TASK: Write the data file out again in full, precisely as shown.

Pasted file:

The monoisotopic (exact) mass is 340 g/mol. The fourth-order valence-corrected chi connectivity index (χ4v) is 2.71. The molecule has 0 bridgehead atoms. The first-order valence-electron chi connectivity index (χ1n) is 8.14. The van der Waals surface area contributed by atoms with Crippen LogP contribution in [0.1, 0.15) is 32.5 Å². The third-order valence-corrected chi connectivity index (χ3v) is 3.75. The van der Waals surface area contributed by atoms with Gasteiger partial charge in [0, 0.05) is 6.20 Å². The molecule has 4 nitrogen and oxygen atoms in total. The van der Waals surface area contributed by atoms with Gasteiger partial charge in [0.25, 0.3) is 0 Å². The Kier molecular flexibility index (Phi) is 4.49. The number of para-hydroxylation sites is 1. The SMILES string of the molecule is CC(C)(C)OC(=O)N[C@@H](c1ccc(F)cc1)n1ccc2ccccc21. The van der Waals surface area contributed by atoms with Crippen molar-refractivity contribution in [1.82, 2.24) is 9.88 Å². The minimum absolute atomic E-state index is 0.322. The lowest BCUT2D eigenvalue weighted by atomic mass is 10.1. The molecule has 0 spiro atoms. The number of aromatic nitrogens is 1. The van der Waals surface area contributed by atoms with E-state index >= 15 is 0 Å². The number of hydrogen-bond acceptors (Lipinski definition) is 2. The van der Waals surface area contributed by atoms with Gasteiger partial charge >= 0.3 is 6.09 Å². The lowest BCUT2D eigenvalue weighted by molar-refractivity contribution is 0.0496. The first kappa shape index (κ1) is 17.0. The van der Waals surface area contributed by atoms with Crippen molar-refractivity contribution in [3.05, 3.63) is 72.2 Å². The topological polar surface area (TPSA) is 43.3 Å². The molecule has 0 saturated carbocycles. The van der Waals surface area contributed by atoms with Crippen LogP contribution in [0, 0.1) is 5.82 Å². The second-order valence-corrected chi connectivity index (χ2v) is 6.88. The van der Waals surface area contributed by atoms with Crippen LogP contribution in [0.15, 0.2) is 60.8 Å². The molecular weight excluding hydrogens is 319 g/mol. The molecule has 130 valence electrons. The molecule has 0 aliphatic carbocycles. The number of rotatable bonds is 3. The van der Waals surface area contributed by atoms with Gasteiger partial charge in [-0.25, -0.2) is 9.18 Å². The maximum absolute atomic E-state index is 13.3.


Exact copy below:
The monoisotopic (exact) mass is 340 g/mol. The fourth-order valence-corrected chi connectivity index (χ4v) is 2.71. The molecule has 0 bridgehead atoms. The first-order valence-electron chi connectivity index (χ1n) is 8.14. The van der Waals surface area contributed by atoms with Crippen LogP contribution in [0.1, 0.15) is 32.5 Å². The third-order valence-corrected chi connectivity index (χ3v) is 3.75. The van der Waals surface area contributed by atoms with Gasteiger partial charge in [0, 0.05) is 6.20 Å². The molecule has 4 nitrogen and oxygen atoms in total. The van der Waals surface area contributed by atoms with Gasteiger partial charge in [0.25, 0.3) is 0 Å². The Kier molecular flexibility index (Phi) is 4.49. The number of para-hydroxylation sites is 1. The SMILES string of the molecule is CC(C)(C)OC(=O)N[C@@H](c1ccc(F)cc1)n1ccc2ccccc21. The van der Waals surface area contributed by atoms with Crippen molar-refractivity contribution in [1.82, 2.24) is 9.88 Å². The minimum absolute atomic E-state index is 0.322. The lowest BCUT2D eigenvalue weighted by atomic mass is 10.1. The molecule has 0 spiro atoms. The number of aromatic nitrogens is 1. The van der Waals surface area contributed by atoms with E-state index >= 15 is 0 Å². The number of hydrogen-bond acceptors (Lipinski definition) is 2. The van der Waals surface area contributed by atoms with Gasteiger partial charge >= 0.3 is 6.09 Å². The lowest BCUT2D eigenvalue weighted by molar-refractivity contribution is 0.0496. The first kappa shape index (κ1) is 17.0. The van der Waals surface area contributed by atoms with Crippen molar-refractivity contribution in [3.05, 3.63) is 72.2 Å². The topological polar surface area (TPSA) is 43.3 Å². The molecule has 0 saturated carbocycles. The van der Waals surface area contributed by atoms with Crippen LogP contribution in [0, 0.1) is 5.82 Å². The second-order valence-corrected chi connectivity index (χ2v) is 6.88. The van der Waals surface area contributed by atoms with Crippen LogP contribution in [0.15, 0.2) is 60.8 Å². The molecular weight excluding hydrogens is 319 g/mol. The molecule has 130 valence electrons. The molecule has 0 aliphatic carbocycles. The number of rotatable bonds is 3. The van der Waals surface area contributed by atoms with Gasteiger partial charge in [-0.25, -0.2) is 9.18 Å². The maximum absolute atomic E-state index is 13.3.